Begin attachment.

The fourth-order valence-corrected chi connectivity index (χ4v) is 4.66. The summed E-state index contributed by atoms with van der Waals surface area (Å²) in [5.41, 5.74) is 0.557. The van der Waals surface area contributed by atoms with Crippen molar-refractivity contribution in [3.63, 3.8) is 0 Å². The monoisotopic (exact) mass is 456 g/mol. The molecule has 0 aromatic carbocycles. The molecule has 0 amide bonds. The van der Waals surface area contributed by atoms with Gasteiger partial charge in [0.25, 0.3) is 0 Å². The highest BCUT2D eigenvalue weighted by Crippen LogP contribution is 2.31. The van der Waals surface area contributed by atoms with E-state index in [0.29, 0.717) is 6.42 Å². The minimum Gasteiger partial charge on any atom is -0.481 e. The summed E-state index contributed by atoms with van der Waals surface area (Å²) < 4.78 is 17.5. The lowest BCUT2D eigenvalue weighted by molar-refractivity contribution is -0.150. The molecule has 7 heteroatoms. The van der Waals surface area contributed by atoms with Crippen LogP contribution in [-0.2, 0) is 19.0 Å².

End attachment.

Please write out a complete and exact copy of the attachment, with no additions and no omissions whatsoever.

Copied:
The fourth-order valence-corrected chi connectivity index (χ4v) is 4.66. The summed E-state index contributed by atoms with van der Waals surface area (Å²) in [5.41, 5.74) is 0.557. The van der Waals surface area contributed by atoms with Crippen molar-refractivity contribution in [3.63, 3.8) is 0 Å². The monoisotopic (exact) mass is 456 g/mol. The molecule has 0 aromatic carbocycles. The molecule has 0 amide bonds. The van der Waals surface area contributed by atoms with Gasteiger partial charge in [0.25, 0.3) is 0 Å². The highest BCUT2D eigenvalue weighted by Crippen LogP contribution is 2.31. The van der Waals surface area contributed by atoms with E-state index in [0.29, 0.717) is 6.42 Å². The minimum Gasteiger partial charge on any atom is -0.481 e. The summed E-state index contributed by atoms with van der Waals surface area (Å²) < 4.78 is 17.5. The lowest BCUT2D eigenvalue weighted by molar-refractivity contribution is -0.150. The molecule has 7 heteroatoms. The van der Waals surface area contributed by atoms with Crippen LogP contribution in [-0.2, 0) is 19.0 Å².